I may have stumbled on another use for Timeless varnish -- or maybe not. I initially tried coating a print already dry-mounted to masonite, made with a canon ipF6450 on canon glossy paper. Mistake! The pigmentnt, especially green, was lifted by the Timeless (satin), making blotchy puddles and a mess. The print had been dry for days and I was careful to avoid abrasion (lateral movement) of the roller. With nothing to lose, I made a new print of the same photo on canon matte coated paper, figuring I'd try to dry mount it on top of the old. As a preliminary, I put the new print in the pre-heated press (~180 degree F) to drive off any residual moisture without yet using a dry mount sheet. To my surprise, after about a minute it adhered to the coating... smoothly, tightly, with absolutely no bubbles or wrinkles... at LEAST as well as dry mount tissue (and with less mess in a shorter time). I know Timeless can be used for wet mounting, though not preferred. If my observation holds, it seems it might be used (after drying) as a superior relatively low-heat activated adhesive for dry mounting. I'll check this out further. Anyone else done this?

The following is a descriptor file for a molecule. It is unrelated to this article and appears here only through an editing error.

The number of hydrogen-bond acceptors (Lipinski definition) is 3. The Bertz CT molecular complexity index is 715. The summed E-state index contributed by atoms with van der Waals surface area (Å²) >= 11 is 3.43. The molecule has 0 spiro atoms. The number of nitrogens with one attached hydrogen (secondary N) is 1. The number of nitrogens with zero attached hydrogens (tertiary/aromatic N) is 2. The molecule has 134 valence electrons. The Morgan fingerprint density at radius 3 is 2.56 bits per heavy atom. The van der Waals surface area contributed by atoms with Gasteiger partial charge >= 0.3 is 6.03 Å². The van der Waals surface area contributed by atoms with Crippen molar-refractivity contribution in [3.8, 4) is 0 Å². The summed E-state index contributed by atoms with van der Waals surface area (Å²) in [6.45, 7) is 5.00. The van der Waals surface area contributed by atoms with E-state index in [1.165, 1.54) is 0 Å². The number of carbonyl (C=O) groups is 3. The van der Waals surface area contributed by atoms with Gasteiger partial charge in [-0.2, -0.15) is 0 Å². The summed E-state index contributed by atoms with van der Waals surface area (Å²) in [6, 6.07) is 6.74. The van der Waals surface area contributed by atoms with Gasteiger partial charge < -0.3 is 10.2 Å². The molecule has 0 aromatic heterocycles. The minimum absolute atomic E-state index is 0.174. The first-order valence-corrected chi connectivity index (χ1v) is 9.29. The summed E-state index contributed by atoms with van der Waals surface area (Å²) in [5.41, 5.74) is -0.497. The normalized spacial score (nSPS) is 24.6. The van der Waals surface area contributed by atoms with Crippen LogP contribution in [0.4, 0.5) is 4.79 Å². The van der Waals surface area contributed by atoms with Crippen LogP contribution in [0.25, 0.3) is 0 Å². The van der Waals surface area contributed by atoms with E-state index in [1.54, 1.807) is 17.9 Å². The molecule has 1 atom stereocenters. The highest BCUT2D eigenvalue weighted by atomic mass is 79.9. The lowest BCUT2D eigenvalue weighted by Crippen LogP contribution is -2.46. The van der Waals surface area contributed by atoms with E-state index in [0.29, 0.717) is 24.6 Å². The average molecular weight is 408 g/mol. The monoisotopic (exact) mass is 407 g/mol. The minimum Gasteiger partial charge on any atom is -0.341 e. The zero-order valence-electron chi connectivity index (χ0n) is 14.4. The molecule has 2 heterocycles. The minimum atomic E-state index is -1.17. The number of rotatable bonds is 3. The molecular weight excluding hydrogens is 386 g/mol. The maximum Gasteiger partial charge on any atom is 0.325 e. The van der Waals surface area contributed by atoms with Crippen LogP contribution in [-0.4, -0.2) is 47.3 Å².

May 20, 2014, 12:51 pm
Justin Bodin, Breathing Color
Interesting find Jonathan! Not sure I've seen anyone use this as a dry mounting adhesive in this way. Quite nice that it was activated at 180 degrees.
Seems like a great candidate for a potential guest blog post, if you have any interest. :-)